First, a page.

Prime Minister Netanyahu touted the unveiling of President Trump’s peace plan, including its position on Judea and Samaria, as a historic moment, almost as great as May 14, 1948, when President Truman first recognized the State of Israel. Whether it indeed proves to be historic or simply a footnote to history has yet to be determined.

To me, though, sitting in the East Room of the White House with goosebumps watching the president deliver his message and then the prime minister respond, there was something else that felt historic. Though it wasn’t referenced, there was a different date that I couldn’t stop thinking about as I looked around the room at the group gathered. Included in this group were prominent and powerful Jewish leaders and senior officials, many of whom are welcomed regularly in those hallowed halls, something unthinkable only a few decades ago.

The event in the White House took place one day after January 27th, which marked the 75th anniversary of the liberation of Auschwitz. More than 1 million people were killed in the gas chambers at Auschwitz, the overwhelming majority of whom were Jews. Ninety-four-year-old Bat-Sheva Dagan spoke next to the iconic railway tracks at Auschwitz. She described having her head shaved and arm tattooed upon her arrival and how she was forced to sort the belongings of those sent to their deaths. “Where was everybody?” she asked. “Where was the world, who could see that, hear that, and yet did nothing to save all those thousands?”

The skeletons who walked out of Auschwitz, barely clinging to life, could never have imagined that just 75 years later, there would be a Jewish state, a return to our biblical homeland, and a place of refuge for Jews throughout the world. Would they have believed that just 75 years later, almost to the day, the president of the most powerful nation would pledge his support to the safety of the thriving Jewish state, committing to continued military cooperation, and promising borders that would always keep it secure?

Larry Weinberg, a past president of AIPAC, would relate that in 1944, he was a soldier in the U.S. 100th infantry division. They were in combat in the Vosges Mountains when a fellow soldier came to tell him they had found a Jewish man hiding in the woods who wanted to know if any of the American soldiers were Jewish. He describes running to meet the man, finding him gaunt and unshaven. As he got closer, he was filled with emotion, felling as if he was somehow part of this man’s liberation. He reached out to the man who he asked in Yiddish if he was a Jew. Larry responded enthusiastically, “Yes, I am a Jew!”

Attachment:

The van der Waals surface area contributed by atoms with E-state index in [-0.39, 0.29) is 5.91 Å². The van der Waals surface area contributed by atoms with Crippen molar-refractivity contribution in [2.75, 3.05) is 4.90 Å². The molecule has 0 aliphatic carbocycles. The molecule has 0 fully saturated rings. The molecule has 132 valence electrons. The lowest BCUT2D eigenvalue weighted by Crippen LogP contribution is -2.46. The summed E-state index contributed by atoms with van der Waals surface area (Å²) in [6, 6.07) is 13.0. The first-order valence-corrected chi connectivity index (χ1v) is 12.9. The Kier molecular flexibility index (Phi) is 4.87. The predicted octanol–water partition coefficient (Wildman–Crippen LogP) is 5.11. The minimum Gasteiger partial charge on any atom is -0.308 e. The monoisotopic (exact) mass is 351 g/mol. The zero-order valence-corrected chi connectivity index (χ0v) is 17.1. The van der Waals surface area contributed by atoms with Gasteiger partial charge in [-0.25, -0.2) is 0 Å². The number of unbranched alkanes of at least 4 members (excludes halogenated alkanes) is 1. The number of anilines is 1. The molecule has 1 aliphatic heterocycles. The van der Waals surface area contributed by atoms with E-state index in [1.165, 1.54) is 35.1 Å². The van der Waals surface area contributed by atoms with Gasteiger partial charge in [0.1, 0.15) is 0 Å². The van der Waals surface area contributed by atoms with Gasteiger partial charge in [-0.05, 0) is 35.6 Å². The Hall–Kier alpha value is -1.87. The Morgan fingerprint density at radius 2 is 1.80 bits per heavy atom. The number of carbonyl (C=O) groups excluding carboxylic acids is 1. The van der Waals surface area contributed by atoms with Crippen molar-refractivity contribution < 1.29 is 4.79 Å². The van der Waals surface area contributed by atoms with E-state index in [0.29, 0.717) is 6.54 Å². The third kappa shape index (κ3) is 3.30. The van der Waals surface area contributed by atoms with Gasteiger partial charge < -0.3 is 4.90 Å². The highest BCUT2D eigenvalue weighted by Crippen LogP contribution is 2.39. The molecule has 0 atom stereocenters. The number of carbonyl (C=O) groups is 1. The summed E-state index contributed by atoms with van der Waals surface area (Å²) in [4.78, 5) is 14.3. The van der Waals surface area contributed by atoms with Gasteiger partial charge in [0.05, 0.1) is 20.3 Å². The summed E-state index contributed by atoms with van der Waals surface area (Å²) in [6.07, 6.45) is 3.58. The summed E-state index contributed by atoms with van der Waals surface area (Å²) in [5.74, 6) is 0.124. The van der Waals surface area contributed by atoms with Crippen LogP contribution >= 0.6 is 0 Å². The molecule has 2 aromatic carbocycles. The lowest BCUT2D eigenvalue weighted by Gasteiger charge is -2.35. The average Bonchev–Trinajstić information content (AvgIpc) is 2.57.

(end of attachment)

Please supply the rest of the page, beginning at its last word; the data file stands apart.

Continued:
The man came closer, spit in his face and said, “You came too late,” and walked away. Larry never saw him again, but he pledged then and there that he would spend the rest of his life doing all that he could to make sure that when our people are in need or are in danger, we will never be too late.

The most powerful moment of the day for me was when Prime Minister Netanyahu addressed Jared Kushner and said, “I know how much the Jewish future means to you and to your family. Well, Jared, today you have helped secure that future. The Jewish State owes you and it owes President Trump an eternal debt of gratitude.”

Jared’s grandparents, Joseph and Rae Kushner, were survivors. They came to America in 1949, determined not only to survive, but to thrive. They were among the builders of the community of Elizabeth, New Jersey, and were great philanthropists involved with many Jewish causes. Seventy-five years ago, could they have dreamt that their grandson would not only be the son-in-law of the president, but credited with securing the Jewish future and the Jewish state, fulfilling our collective promise to never be too late again?

The author with Amb. David Friedman

None of us know if this peace plan will pan out and prove to be historic. But what felt historic already, whether you support them or not, was listening to the Prime Minister of the Jewish State with the President by his side quote Ethics of the Fathers to capture the moment "If not now, when, and if not us, who?" What felt historic was to be comfortable in a building that previously Jews were denied entry to, to be among leaders whose predecessors wouldn’t meet with us in our darkest days. On the day after we marked the liberation from Auschwitz, a time in which the world showed up too late, it felt historic that a grandson of survivors was recognized for showing up to protect our Jewish homeland.

This potentially historic event took place the day after Rosh Chodesh Shevat. We have a tradition that Shevat is an acronym for “She’nisbaser Besuros Tovos,” may we hear only good news and good tidings.

May this day and this plan bring the news of peace, safety and prosperity for our brothers and sisters in Israel and may they continue to have the love, friendship and support of the United States of America.